so I have set myself the excitingly low bar of (1) walking around a bit and (2) going to the Louvre.* And this particular guidebook is (or seems like -- not like I've tried it out yet) the perfect book for such a person. It is made up of a series of walking tours that take you through the various neighborhoods, with a particular emphasis on the architecture and architectural history. The walks link up, which is an interesting approach. In theory, I guess, you could take the back half of one and the front half of the next one together, I guess.

The book is pretty stripped down; it's certainly no DK Eyewitness Guide (my parents' guidebooks of choice). The main decoration is in the form of simple pen sketches by the author of some of the buildings. Nearly every two page spread has a sketch so it's not completely plain but the only color comes from the headings and so on being in dark blue ink. On this aesthetic point, my only real objection is to the cover; what works well for the interior is not so great for a cover. The main contents are generally good (again, as far as I can tell), and there's a little glossary of architectural terms with explanations of the major styles, plus a "further afield" section which is always a nice feature. If you want the usual sort of guidebook things like hotels and restaurants you'd have to look elsewhere, but that's no big deal. My only complaint is that the little map of "Paris Districts" just has them labelled by number, while the walking itineraries only give their colloquial names and don't mention the numbers.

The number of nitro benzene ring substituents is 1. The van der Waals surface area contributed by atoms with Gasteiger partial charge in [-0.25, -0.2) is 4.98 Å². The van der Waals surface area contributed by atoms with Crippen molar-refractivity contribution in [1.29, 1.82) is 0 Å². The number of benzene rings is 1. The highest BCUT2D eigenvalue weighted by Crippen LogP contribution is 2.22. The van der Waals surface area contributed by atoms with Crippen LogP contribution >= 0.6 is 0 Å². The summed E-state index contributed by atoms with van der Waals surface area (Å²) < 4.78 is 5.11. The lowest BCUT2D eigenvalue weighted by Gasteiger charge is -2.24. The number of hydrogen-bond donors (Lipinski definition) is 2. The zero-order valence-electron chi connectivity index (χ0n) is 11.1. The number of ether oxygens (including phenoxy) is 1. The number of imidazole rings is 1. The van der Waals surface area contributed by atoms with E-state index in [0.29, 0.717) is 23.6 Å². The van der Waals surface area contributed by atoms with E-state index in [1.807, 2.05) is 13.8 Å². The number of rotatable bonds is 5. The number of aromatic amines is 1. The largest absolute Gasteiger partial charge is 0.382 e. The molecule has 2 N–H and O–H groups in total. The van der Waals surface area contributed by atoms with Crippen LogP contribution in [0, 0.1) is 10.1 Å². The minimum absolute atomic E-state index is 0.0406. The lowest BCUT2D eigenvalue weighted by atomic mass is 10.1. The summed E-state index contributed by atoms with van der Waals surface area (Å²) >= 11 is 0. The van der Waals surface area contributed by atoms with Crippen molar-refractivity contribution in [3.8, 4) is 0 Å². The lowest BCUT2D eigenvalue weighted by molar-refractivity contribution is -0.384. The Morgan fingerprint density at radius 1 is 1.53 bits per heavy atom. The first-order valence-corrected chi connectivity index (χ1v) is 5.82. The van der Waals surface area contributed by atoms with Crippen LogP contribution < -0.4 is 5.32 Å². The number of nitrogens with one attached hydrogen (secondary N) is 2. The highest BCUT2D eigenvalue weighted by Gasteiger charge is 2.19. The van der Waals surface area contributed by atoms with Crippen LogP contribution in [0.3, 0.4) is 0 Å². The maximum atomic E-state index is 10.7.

And now I will completely contradict my post title and say that I'm open to your suggestions of what I should read in Gay Paree, since, despite my lack of previous attachment to the city, I admit that it does seem sacrilegious to read a Kindle by the Seine. Preferably not history (I took two French history classes for some reason in undergrad, and they dented my GPA), and preferably something light or at least not depressing. I already read The Dud Avocado. I'm thinking maybe I'll just pick up some kind of cheap disposable paperback for the trip, something that, despite all previous experience, I'll be able to just give away or leave behind somewhere without being tempted to fit it in my suitcase.

*Incidentally, it seems cruel that everyone says you can't possibly cover the Louvre in a day and yet they don't sell any sort of multi-day ticket.

Thursday, May 10, 2012

Holtby Week, the thrilling conclusion (it's a two-day week)

This is very probably the best feminist novel I've ever read. I wanted to assign it to a group of students, although that's impractical (I prefer the term "ambitious") on several levels.